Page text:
|Publication number||US8081291 B2|
|Application number||US 11/653,000|
|Publication date||Dec 20, 2011|
|Filing date||Jan 12, 2007|
|Priority date||Jan 12, 2006|
|Also published as||US20070159701|
|Publication number||11653000, 653000, US 8081291 B2, US 8081291B2, US-B2-8081291, US8081291 B2, US8081291B2|
|Inventors||Scott P. Campbell, Bing Wen, Milind Mahajan, Bruce K. Winker, Donald B. Taber|
|Original Assignee||Teledyne Licensing, Llc|
|Export Citation||BiBTeX, EndNote, RefMan|
|Patent Citations (15), Non-Patent Citations (1), Referenced by (2), Classifications (10), Legal Events (3)|
|External Links: USPTO, USPTO Assignment, Espacenet|
This application claims the benefit of provisional patent application No. 60/758,911 to Campbell et al., filed Jan. 12, 2006, and of provisional patent application No. 60/830,541 to Mahajan et al., filed Jul. 12, 2006.
1. Field of the Invention
This invention relates to fast, electro-optically switched zoom lens systems.
2. Description of the Related Art
To achieve zoom capability, conventional imaging systems generally utilize a lens component that must be mechanically moved to adjust the magnification of the image viewed. Mechanically moving a lens component in relation to other fixed lenses alters the focal length of the optical system, thereby altering the magnification of an image.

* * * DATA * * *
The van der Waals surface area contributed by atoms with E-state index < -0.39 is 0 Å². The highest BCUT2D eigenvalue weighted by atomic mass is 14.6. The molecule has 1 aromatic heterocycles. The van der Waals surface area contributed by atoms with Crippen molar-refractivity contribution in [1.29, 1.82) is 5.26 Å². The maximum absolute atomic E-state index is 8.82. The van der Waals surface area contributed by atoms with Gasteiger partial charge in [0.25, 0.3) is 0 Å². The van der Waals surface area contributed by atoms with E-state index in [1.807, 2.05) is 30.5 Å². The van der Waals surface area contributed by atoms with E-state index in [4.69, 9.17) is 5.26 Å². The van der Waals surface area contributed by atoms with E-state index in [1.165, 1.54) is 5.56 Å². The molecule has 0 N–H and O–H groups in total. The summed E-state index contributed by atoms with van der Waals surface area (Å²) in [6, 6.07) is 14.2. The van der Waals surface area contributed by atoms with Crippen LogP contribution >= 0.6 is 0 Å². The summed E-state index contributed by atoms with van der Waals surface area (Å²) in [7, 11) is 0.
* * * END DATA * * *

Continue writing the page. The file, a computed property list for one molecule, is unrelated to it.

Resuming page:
There are several disadvantages to using a mechanical system for zooming. The mechanical movement required to adjust the focal length, and hence magnification of a light source, requires space along its optical axis. Additional space is also required for the motors, gears and power supply that physically move the lens itself. Finally, space is needed for any potential user interface, such as a knob on a riflescope, that may be used to initiate the lens movement. Additionally, moving mechanical objects consumes excessive amount of power and time.